You call ZenCity the “Google Analytics” for cities. Can you tell us more about it?
“ZenCity is a data analytics tool built for cities. Its award-winning Artificial Intelligence (AI) and machine learning technologies help cities understand resident feedback and make data-smart decisions. The tool automatically aggregates millions of resident-generated data points from sources like social media, city hotlines, local news channels, and more. Using AI, ZenCity automatically transforms this data into actionable insights, providing local government leaders and city managers with an ongoing and real-time vision of the needs and priorities of their residents. The platform’s core capabilities include analyzing content, context and sentiment, as well as geolocating the data. Local governments use ZenCity to prioritize resources, track performance and connect with their community.”
What is the philosophy behind ZenCity?
“Local governments have a singular mission: to better the lives of their residents. Committed public servants invest long days (and often nights) enhancing the safety, affordability and quality of life for their residents, and are responsible for expending massive resources to deliver the services that residents need. Yet local governments are hard-pressed to prioritize policies and measure the actual impact of their decisions. Are they moving the needle for residents? Are they responding effectively to real and pressing needs? Over-reliance on limited resident feedback and an inability to connect the dots from data generated through online and offline sources is a pain point for all city halls. Surveys, hotlines, social media tracking, media coverage and minutes from committee meetings all play a significant part in understanding resident sentiment, but they’re not enough. ZenCity’s philosophy is to give cities understanding of what actually matters to their communities, and let them measure it on a city scale, all the time.”
Could you give an example of how ZenCity helped a city to better understand its residents?
“The City of Ashdod, a fast-growing city in Israel, launched an innovative project — a smart, green, public Bus Rapid Transit system (BRT). But it received so much criticism that the city’s relationship with its residents, and the BRT initiative as a whole, were at risk. The ZenCity platform alerted the city management to rising levels of negativity, but more importantly, it helped the city understand why residents were so critical: turned out, they didn’t know why the city was investing such heavy resources into such a project in the first place. The City leveraged this information to develop a new communications strategy, focusing on the benefits of the project. By tracking and refining their strategy, the City succeeded in overcoming a major public trust hurdle, and not only answered resident concerns, but also brought them on board with the project. What could have led to the demise of the BRT project altogether, instead, through resident-sensitive communications, re-connected the city to its residents.”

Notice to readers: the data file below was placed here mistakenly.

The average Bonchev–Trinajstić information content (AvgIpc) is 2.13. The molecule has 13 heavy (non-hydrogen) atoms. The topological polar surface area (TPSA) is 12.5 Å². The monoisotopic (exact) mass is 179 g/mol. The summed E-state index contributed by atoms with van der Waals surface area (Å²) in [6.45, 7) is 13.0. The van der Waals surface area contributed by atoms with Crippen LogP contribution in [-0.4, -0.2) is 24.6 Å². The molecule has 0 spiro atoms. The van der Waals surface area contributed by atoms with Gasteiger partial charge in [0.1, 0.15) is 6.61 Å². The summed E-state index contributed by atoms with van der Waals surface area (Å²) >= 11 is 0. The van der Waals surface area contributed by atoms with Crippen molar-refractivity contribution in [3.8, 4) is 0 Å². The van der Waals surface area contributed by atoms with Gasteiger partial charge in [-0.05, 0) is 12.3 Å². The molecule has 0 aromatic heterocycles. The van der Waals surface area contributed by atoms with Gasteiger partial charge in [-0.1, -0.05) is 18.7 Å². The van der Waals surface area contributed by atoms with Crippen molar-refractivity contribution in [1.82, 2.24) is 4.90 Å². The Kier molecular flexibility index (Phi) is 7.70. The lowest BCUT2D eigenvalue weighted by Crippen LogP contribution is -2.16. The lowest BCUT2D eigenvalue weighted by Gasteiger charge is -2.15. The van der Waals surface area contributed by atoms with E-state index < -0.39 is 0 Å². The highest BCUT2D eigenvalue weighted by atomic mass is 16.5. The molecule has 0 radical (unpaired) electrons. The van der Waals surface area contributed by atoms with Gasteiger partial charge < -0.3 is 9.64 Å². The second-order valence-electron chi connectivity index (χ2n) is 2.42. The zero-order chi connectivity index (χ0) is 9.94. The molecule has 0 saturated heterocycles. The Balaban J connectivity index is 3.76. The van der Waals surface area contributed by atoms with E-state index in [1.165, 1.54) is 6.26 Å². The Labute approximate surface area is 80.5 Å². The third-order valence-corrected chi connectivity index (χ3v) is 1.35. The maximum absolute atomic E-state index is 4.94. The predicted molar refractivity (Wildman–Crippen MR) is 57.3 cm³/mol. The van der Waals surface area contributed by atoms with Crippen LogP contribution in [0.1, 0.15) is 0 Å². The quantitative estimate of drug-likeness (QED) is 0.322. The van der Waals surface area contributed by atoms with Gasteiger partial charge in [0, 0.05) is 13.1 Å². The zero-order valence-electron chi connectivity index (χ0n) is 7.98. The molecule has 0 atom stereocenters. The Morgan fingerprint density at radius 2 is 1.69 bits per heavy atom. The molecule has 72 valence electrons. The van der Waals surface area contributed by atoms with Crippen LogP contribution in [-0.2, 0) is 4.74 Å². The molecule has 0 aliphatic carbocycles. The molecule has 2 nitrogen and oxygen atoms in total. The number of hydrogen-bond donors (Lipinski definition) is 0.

What brought you to urbanism and what is your recipe for a successful career as an Urban Innovator?
“The urban innovation sector is really just being born, and it’s different from more traditional fields, where you know what to do to succeed. In my personal career, I’ve been fascinated with cities for the past nine years. Once I decided it’s an area of interest for me, I started actively looking for different opportunities to learn. I finished my Master’s Degree in Urban Planning and I volunteered with a lot at different NGOs. For example, I managed the Garden Library, a community center for refugees in South Tel Aviv, and did consulting work for municipalities. Gradually, I became a founding member of Tel-Aviv University’s City Center, joined the Israeli Urban Planning Association and took part in a public space hacking collective, ONYA. Eventually, all these different projects brought me to founding ZenCity: one day, a friend of mine recommended I meet with Ido Ivri, my future co-founder, who wanted to set up a startup in smart cities.
“In general, I believe that in fields as new as ours, the trick is to read a lot, learn a lot and do a lot. Find people, who’re doing something and do it with them. Take initiative and do things yourself. Try things out, and once you have a good idea of your own, go for it all the way.”